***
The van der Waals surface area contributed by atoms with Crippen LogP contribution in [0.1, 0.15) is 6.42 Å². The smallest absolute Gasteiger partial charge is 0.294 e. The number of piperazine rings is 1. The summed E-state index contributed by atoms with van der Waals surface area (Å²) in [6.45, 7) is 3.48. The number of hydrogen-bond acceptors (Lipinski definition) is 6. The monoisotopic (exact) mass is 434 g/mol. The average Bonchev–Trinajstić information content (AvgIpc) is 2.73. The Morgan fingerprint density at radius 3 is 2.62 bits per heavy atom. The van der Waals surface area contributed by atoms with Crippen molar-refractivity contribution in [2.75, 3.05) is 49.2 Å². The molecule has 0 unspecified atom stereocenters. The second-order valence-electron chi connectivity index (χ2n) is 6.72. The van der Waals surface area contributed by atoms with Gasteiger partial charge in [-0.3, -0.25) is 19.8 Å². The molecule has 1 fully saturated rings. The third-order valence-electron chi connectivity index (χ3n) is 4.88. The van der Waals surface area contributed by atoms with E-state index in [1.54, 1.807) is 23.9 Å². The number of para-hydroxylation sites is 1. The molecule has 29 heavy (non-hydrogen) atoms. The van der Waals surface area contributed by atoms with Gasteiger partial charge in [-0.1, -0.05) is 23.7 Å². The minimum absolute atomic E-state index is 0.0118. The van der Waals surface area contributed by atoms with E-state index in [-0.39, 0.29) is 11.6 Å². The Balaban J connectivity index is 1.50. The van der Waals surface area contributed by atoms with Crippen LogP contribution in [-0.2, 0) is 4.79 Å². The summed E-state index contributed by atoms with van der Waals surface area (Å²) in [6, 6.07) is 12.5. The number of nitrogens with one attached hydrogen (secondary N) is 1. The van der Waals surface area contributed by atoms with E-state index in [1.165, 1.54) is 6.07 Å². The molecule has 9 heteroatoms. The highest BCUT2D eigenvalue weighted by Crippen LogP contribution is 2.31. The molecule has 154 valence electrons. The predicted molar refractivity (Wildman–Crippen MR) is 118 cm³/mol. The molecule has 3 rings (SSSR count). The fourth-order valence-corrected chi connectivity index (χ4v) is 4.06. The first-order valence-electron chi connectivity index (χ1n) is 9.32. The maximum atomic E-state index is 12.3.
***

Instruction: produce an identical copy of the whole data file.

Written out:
The van der Waals surface area contributed by atoms with Crippen LogP contribution in [0.1, 0.15) is 6.42 Å². The smallest absolute Gasteiger partial charge is 0.294 e. The number of piperazine rings is 1. The summed E-state index contributed by atoms with van der Waals surface area (Å²) in [6.45, 7) is 3.48. The number of hydrogen-bond acceptors (Lipinski definition) is 6. The monoisotopic (exact) mass is 434 g/mol. The average Bonchev–Trinajstić information content (AvgIpc) is 2.73. The Morgan fingerprint density at radius 3 is 2.62 bits per heavy atom. The van der Waals surface area contributed by atoms with Crippen molar-refractivity contribution in [2.75, 3.05) is 49.2 Å². The molecule has 0 unspecified atom stereocenters. The second-order valence-electron chi connectivity index (χ2n) is 6.72. The van der Waals surface area contributed by atoms with Gasteiger partial charge in [-0.3, -0.25) is 19.8 Å². The molecule has 1 fully saturated rings. The third-order valence-electron chi connectivity index (χ3n) is 4.88. The van der Waals surface area contributed by atoms with E-state index in [1.54, 1.807) is 23.9 Å². The number of para-hydroxylation sites is 1. The molecule has 29 heavy (non-hydrogen) atoms. The van der Waals surface area contributed by atoms with Gasteiger partial charge in [-0.1, -0.05) is 23.7 Å². The minimum absolute atomic E-state index is 0.0118. The van der Waals surface area contributed by atoms with E-state index in [-0.39, 0.29) is 11.6 Å². The Balaban J connectivity index is 1.50. The van der Waals surface area contributed by atoms with Crippen LogP contribution in [-0.2, 0) is 4.79 Å². The summed E-state index contributed by atoms with van der Waals surface area (Å²) in [6, 6.07) is 12.5. The number of nitrogens with one attached hydrogen (secondary N) is 1. The van der Waals surface area contributed by atoms with E-state index in [1.165, 1.54) is 6.07 Å². The molecule has 9 heteroatoms. The highest BCUT2D eigenvalue weighted by Crippen LogP contribution is 2.31. The molecule has 154 valence electrons. The predicted molar refractivity (Wildman–Crippen MR) is 118 cm³/mol. The molecule has 3 rings (SSSR count). The fourth-order valence-corrected chi connectivity index (χ4v) is 4.06. The first-order valence-electron chi connectivity index (χ1n) is 9.32. The maximum atomic E-state index is 12.3.